The Reception of Kantian Philosophy in Iran: It’s origins and significance

Responsible for the doctoral project: Dr. Roman Seidel (doctoral thesis 2012)
Funded by: URPP Asia and Europe
Project duration: January 2009 – February 2011
Doctoral committee: Prof. Dr. Ulrich Rudolph, Institute of Asian and Oriental Studies, Islamic Studies/URPP Asia and Europe, Prof. Dr. Raji C. Steineck, Institute of Asian and Oriental Studies, Japanology/URPP Asia and Europe, Prof. Dr. Sabine Schmidtke, Institute for Islamic Studies, Freie Universität Berlin.
Research field: Concepts and Taxonomies

Deckblatt der Aufsatz-Sammlung zur internationalen Kant-Tagung am "Iranischen Institut für Philosophie", Teheran(18.-20. Dezember 2004)

Abstract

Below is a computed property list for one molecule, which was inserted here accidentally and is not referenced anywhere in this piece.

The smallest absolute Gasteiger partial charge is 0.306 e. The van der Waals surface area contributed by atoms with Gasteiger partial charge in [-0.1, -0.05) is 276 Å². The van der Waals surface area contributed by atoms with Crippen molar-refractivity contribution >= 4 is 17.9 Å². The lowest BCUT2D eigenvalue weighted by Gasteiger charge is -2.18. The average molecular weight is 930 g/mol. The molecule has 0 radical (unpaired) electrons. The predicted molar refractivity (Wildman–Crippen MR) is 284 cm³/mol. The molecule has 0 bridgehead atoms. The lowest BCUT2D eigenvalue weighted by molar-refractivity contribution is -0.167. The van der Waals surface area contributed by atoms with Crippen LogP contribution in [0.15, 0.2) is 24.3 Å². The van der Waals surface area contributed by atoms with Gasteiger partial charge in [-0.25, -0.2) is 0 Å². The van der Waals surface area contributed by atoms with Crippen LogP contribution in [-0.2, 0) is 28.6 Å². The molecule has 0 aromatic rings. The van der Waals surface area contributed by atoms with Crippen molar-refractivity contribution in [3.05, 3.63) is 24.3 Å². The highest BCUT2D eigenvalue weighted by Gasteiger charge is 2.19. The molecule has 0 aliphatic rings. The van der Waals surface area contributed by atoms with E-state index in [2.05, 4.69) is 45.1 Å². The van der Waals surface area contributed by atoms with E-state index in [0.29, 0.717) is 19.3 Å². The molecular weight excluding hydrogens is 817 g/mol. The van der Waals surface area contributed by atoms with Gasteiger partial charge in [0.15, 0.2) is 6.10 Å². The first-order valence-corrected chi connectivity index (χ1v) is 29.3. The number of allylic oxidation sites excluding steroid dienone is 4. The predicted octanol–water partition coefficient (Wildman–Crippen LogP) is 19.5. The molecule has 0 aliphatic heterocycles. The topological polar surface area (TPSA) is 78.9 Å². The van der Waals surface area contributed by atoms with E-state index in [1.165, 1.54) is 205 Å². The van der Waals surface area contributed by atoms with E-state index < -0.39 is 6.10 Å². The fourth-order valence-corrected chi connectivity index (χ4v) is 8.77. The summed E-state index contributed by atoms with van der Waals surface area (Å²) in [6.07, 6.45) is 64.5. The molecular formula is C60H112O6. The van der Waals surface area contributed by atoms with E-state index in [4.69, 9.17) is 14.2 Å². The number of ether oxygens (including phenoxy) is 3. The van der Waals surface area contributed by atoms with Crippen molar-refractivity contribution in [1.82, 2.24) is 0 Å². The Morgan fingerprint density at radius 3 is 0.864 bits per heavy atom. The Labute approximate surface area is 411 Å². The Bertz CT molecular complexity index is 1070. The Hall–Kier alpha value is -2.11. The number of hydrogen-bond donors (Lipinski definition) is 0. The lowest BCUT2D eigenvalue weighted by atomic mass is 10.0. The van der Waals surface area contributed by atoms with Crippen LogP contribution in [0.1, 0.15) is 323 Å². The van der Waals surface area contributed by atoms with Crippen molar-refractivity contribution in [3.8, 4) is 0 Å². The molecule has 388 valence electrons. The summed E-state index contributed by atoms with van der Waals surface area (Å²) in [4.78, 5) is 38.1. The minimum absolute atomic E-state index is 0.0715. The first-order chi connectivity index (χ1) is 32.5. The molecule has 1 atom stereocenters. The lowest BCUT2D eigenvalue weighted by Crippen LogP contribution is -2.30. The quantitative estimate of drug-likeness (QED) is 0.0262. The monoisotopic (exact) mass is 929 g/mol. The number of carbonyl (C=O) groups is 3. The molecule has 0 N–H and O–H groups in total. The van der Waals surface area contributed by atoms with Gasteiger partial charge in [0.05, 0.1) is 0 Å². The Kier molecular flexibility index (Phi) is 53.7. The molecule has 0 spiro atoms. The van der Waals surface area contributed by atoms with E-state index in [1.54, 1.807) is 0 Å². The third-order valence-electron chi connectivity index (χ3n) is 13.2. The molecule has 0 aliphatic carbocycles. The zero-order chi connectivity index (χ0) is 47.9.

The reception of Kantian thought in Iran serves as an significant example of the transmission of European philosophy into a non-European context, since the philosophy of Kant is being discussed by a variety of intellectuals and scholars and in many different ways. My research approach is based on the assumption, that the transmission of ideas should not be regarded as a simple reproduction, but rather as a creative adaptation of knowledge, taking place in a specific context. In the first part of my thesis I therefore attempt to discuss the historical and ideological conditions of the reception of Kantian thought in Iran: the Iranian tradition of Islamic philosophy as well as the reception of European thought in 19th and 20th century Iran. In the second part I analyze different approaches to specific systematic issues of Kant’s philosophy offered by Iranian scholars. Doing so I compare the respective reading with the Kantian text to which the Iranian author refers to.  Furthermore I attempt to reveal the various motives and contexts underlying the different readings of Kant. The aim of my research is to determine possible links to specific issues of researching Kantian thought from a systematic point of view as well as to question the eurocentric claim that being the heir of Kant and the enlightenment is a privilege of the west.